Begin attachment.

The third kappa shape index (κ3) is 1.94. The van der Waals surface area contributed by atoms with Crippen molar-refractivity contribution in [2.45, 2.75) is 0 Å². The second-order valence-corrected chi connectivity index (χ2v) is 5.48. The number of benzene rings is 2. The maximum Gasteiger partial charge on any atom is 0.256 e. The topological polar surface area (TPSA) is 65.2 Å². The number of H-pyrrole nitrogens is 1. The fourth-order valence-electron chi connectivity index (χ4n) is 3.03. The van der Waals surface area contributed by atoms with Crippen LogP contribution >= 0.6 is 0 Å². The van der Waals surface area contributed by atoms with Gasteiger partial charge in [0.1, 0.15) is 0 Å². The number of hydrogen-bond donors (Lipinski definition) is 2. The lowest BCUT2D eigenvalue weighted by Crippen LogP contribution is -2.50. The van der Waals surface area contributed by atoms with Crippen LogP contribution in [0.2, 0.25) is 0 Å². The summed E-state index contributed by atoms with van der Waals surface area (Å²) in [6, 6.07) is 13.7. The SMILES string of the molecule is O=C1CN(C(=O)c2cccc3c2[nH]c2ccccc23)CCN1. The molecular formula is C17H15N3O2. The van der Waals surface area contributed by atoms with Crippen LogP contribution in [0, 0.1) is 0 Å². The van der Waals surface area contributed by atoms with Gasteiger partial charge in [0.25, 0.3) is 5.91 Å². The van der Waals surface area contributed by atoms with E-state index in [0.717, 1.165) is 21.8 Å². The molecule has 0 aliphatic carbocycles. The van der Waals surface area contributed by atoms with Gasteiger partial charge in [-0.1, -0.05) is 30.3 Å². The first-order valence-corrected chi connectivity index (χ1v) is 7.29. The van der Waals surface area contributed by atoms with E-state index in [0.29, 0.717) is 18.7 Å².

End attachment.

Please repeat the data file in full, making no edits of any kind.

The third kappa shape index (κ3) is 1.94. The van der Waals surface area contributed by atoms with Crippen molar-refractivity contribution in [2.45, 2.75) is 0 Å². The second-order valence-corrected chi connectivity index (χ2v) is 5.48. The number of benzene rings is 2. The maximum Gasteiger partial charge on any atom is 0.256 e. The topological polar surface area (TPSA) is 65.2 Å². The number of H-pyrrole nitrogens is 1. The fourth-order valence-electron chi connectivity index (χ4n) is 3.03. The van der Waals surface area contributed by atoms with Crippen LogP contribution >= 0.6 is 0 Å². The van der Waals surface area contributed by atoms with Gasteiger partial charge in [0.1, 0.15) is 0 Å². The number of hydrogen-bond donors (Lipinski definition) is 2. The lowest BCUT2D eigenvalue weighted by Crippen LogP contribution is -2.50. The van der Waals surface area contributed by atoms with Crippen LogP contribution in [0.2, 0.25) is 0 Å². The summed E-state index contributed by atoms with van der Waals surface area (Å²) in [6, 6.07) is 13.7. The SMILES string of the molecule is O=C1CN(C(=O)c2cccc3c2[nH]c2ccccc23)CCN1. The molecular formula is C17H15N3O2. The van der Waals surface area contributed by atoms with Crippen LogP contribution in [0, 0.1) is 0 Å². The van der Waals surface area contributed by atoms with Gasteiger partial charge in [0.25, 0.3) is 5.91 Å². The van der Waals surface area contributed by atoms with E-state index in [0.717, 1.165) is 21.8 Å². The molecule has 0 aliphatic carbocycles. The van der Waals surface area contributed by atoms with Gasteiger partial charge in [-0.1, -0.05) is 30.3 Å². The first-order valence-corrected chi connectivity index (χ1v) is 7.29. The van der Waals surface area contributed by atoms with E-state index in [0.29, 0.717) is 18.7 Å².